It’s Friday night and you’re sitting across the table from a dude, looking them directly in the eyes and you shuffle your cards one more time for good luck. You place your prized deck on the table and slide it carefully over to the dude who cuts the deck and hands it back. The first few cards of your sixty-card deck are drawn and you fiddle with your twenty-sided die till you are staring at the biggest number on it. You are playing Magic: The Gathering.
When writing, random knowledge that I have gathered over the years has a way of popping up. I find that it has a way of making my stories more realistic when I can put in information that I know, but may not be common knowledge. So we’re continuing a series here on OKPotato where we will talk about random references that you might learn something new from and be inspired to write into your stories. (Please let us know if any of these random references make it to your stories in the comments below!) See the previous installment on Hypothermia here.
Created by Richard Garfield and first published by Wizards of the Coast in 1993, Magic: The Gathering was the first trading card game to be produced. Many have spawned in it’s wake, but as the original and one of the best known, it continues to thrive to this day.
The game play is a battle between players called “planeswalkers” who cast spells using mana to win. There are three ways to win: To reduce your opponent’s life from 20 to zero or lower, to “mill” or cause opposing players to draw or dispose of all the cards in their deck, or for all opponents to forfeit the game.
There are four main phases during the game play: the upkeep, main phase one, battle, and main phase two. Certain spells can be cast at certain times. For example creature spells and sorcery spells can only be played during one of the two main phases while instant spells can be cast at any time. The learning curve is a bit steep in the beginning, but what helps me out is that the cards tell you exactly what they do on them.
Five main colors represent the different mana. Red for mountains, white for plains, black for swamp, green for forests, and blue for islands. Each of the different colors have different characteristics and cards that typically lend themselves to certain tactics.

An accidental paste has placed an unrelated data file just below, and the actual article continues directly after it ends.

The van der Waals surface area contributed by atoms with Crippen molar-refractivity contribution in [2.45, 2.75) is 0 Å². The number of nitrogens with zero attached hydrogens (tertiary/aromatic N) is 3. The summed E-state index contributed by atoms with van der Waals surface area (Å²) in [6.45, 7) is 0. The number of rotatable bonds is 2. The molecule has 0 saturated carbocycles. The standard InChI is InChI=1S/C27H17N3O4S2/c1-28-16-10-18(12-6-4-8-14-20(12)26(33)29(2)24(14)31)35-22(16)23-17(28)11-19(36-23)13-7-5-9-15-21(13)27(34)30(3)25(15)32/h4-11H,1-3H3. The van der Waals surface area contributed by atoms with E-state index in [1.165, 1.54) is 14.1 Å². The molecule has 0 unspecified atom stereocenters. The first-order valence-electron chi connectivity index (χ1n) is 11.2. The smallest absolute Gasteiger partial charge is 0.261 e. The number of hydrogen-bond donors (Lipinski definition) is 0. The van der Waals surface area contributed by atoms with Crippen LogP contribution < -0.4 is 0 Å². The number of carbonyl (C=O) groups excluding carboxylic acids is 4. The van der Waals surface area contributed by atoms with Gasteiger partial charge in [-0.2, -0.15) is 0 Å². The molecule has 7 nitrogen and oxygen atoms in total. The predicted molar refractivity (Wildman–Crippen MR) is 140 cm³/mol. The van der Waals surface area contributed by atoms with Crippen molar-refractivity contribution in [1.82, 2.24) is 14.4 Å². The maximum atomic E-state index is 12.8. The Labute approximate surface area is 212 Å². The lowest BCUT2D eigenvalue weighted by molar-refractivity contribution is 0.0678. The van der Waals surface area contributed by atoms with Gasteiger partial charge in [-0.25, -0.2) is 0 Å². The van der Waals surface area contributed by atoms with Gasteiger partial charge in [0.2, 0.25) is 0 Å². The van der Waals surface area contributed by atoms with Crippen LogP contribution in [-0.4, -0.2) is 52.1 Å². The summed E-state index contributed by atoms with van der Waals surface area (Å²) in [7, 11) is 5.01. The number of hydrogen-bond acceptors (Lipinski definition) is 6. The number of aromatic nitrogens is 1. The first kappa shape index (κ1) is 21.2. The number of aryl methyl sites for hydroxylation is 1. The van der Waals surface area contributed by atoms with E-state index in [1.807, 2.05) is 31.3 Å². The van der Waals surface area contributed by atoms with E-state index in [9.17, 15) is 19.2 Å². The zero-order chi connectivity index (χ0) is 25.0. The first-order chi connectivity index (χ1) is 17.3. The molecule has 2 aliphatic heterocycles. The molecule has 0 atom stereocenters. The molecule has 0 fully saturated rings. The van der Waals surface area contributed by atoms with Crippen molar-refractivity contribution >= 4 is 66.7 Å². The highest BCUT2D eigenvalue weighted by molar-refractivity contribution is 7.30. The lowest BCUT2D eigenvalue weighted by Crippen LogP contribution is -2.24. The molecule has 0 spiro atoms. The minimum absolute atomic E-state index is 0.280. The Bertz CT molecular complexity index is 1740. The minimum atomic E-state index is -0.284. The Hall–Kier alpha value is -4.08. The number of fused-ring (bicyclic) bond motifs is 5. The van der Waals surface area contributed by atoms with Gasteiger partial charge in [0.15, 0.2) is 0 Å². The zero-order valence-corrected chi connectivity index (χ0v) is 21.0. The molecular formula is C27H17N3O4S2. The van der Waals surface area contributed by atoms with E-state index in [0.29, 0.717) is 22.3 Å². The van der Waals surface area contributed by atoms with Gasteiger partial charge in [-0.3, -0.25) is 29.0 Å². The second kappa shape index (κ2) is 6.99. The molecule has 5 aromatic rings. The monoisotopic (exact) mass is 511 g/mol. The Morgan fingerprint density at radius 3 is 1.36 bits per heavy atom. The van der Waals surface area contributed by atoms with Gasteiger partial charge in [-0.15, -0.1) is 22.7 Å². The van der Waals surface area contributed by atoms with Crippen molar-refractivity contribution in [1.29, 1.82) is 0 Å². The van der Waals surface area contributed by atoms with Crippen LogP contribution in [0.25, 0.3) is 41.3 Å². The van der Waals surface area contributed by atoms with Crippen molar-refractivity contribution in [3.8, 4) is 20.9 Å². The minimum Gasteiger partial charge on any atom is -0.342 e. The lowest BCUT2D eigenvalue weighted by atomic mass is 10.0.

Cards come in packs with a black border and the symbol of the game on one side, typically, and then have a piece of art depicting the card as well as text and information about the card on the other side.
Tournaments are held regularly around the world. Anyone can qualify for a tournament by playing in a PTQ, Pro Tour Qualifier, in their area. Some of the different formats that are played are Standard, which is the few most recent sets that are considered legal in the standard format, Modern, which is a few more sets than what is considered legal, Double Headed Dragon, which is a team of two playing another team of two, and Pauper, which is only common cards can be used to make a deck.
Regional card shops often host FNM which stands for Friday Night Magics where they may hold tournaments or free play in one of the styles of play. They also do more open styles of play such as Sealed Drafting, which, like sports, you open a pack of cards then choose the one you want the most, then pass the rest along until you have enough to make a deck.
Recently there has been an empases on the lore that has been present since the beginning. With each expansion of cards that comes out, the lore expands and builds upon the previous. For example, the upcoming set, release date Oct. 2, Battle for Zandikar, the lore is that there has been an ancient battle between allies and the Eldrazi which are colorless evil creatures, in the past and while they had been stopped on Zandikar previously, something has happened so they’re loose again and the plainswalkers and allies must come and stop them on Zandikar or else they will go to all the different planes and destroy them. The lore has spawned several series of books which is mirrored by the cards in each set.
As you can see, I, Chebk, am quite into Magic. My personal journey started in the beginning when I was five or so years old and my older brother and oldest cousin started with playing back when it was still new. As such, it holds nostalgia for me and for many others who keep coming back to the game even after leaving it for many years.
The cards have been translated into many different languages and is growing in popularity around the world.
If any of you are into Magic: The Gathering or would like to see something random featured on this blog, please let me know in the comments below! Magic!